What’s Love Got to Do with It?
I read an article recently about the family feud taking place at the Korbel Champagne Cellars Winery between father and daughter. Both parties are embroiled in a fight to the finish currently entangled in a defamation lawsuit wherein millions of family dollars are now at stake.
While dysfunctional families can be found in almost any business today, the wine industry is not immune from its fair share of family friction. Family feuds have caused damage to the reputation of some of America’s finest wineries. The battle for power between the Mondavi brothers of the Charles Krug Winery in 1965 or the 1986 trademark infringement suit between the Gallo brothers– Ernest, Julio, and Joseph represent just a few of the scathing yet bitter battles that can go on within a family.
Many of Pennsylvania’s winery and vineyard operations are multi-generational closely held family owned businesses. When the time comes to change hands and hand down a family owned business, family rivalries can ensue. With millions of dollars at stake, it’s easy for love and happiness to take a back seat to sibling rivalry and jealous behaviors. It is not at all unusual for family hostilities to seep into the family business, eroding the united front and focus that makes for a successful business. Building a successful presence in the community should be reflective of a family business that can also transfer leadership for the benefit of continuing the family legacy.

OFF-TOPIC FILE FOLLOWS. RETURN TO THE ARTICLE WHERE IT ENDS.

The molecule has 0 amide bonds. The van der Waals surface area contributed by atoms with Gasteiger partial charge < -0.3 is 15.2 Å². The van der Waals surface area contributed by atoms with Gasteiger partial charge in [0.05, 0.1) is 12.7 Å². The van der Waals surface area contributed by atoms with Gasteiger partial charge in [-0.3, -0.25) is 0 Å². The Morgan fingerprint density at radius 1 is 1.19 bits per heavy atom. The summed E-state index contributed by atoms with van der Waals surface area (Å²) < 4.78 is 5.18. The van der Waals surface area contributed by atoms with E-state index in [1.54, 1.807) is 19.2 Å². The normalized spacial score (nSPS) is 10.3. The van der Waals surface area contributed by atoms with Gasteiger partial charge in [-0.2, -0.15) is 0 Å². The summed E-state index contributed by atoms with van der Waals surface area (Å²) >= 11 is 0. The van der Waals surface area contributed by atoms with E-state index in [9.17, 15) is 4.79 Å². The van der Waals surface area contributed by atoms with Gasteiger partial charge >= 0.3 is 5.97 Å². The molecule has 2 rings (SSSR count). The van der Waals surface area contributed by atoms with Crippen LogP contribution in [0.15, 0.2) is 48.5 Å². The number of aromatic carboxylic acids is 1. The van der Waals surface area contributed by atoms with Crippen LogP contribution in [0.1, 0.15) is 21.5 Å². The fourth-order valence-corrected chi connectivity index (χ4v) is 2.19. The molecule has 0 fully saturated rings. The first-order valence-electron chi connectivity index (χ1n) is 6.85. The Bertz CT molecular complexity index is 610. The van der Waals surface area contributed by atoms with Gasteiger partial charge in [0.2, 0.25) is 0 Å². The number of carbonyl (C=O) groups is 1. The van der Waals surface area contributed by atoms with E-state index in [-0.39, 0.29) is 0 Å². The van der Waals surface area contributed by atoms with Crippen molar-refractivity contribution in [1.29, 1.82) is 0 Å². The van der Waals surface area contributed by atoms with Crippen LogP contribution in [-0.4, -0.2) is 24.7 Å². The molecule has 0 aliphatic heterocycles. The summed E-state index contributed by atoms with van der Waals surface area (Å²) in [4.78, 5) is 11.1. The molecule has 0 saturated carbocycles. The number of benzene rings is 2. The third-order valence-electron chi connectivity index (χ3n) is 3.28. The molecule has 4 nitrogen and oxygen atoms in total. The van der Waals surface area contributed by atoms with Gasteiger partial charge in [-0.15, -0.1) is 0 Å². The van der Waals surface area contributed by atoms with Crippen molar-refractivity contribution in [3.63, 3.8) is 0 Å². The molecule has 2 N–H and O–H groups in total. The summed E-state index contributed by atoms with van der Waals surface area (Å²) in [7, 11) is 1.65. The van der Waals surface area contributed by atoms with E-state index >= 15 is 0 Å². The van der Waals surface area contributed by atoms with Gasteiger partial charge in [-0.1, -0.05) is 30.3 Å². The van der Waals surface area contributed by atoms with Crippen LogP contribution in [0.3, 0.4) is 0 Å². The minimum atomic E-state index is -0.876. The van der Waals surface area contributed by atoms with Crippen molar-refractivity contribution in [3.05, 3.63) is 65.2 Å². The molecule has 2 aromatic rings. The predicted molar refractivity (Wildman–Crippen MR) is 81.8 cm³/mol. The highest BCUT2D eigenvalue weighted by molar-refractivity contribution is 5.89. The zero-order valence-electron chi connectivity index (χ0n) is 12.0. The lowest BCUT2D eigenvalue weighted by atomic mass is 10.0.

Succession Planning is about the future. When the time comes, carrying the family brand into the future can be the single most critical and difficult challenge a family business has to endure. It can also be an opportunity to reinforce and embody the founder’s mission and core principles long after the business has changed hands.
Looming questions about how to treat the family members equitably, planning for the surviving spouse, and determining who should be at the helm are just a few key decisions to be determined. Oftentimes, these decisions are made in a vacuum by the founder or virtually not at all. This can result in family conflicts and friction later as one heir seeks to retain the business while the other heir seeks to acquire his or her value and move on.
Winery owners who are able to embrace family members in an open dialogue regarding succession planning will stand to be more successful in the future. Thus, you should consider long term succession planning in order to:
- Establish guidelines to define the transition.
- Identify the next generation of leadership for the business.
- Maintain wealth preservation and asset protection for family members.
- Determine timetables for retirement, estate and tax planning purposes.
- Educate the next generation on operational, financial and interpersonal issues.
- Minimize tax liabilities passed down to heirs
The future of your business deserves well executed succession planning. If the founder’s dreams are not the same dreams shared by their heirs, the likelihood is greater that the transitioning winery will end up in the hands of a third party. Prepare for the future. Leave a legacy for the company founder because at the end of the day, love’s got everything to do with it!!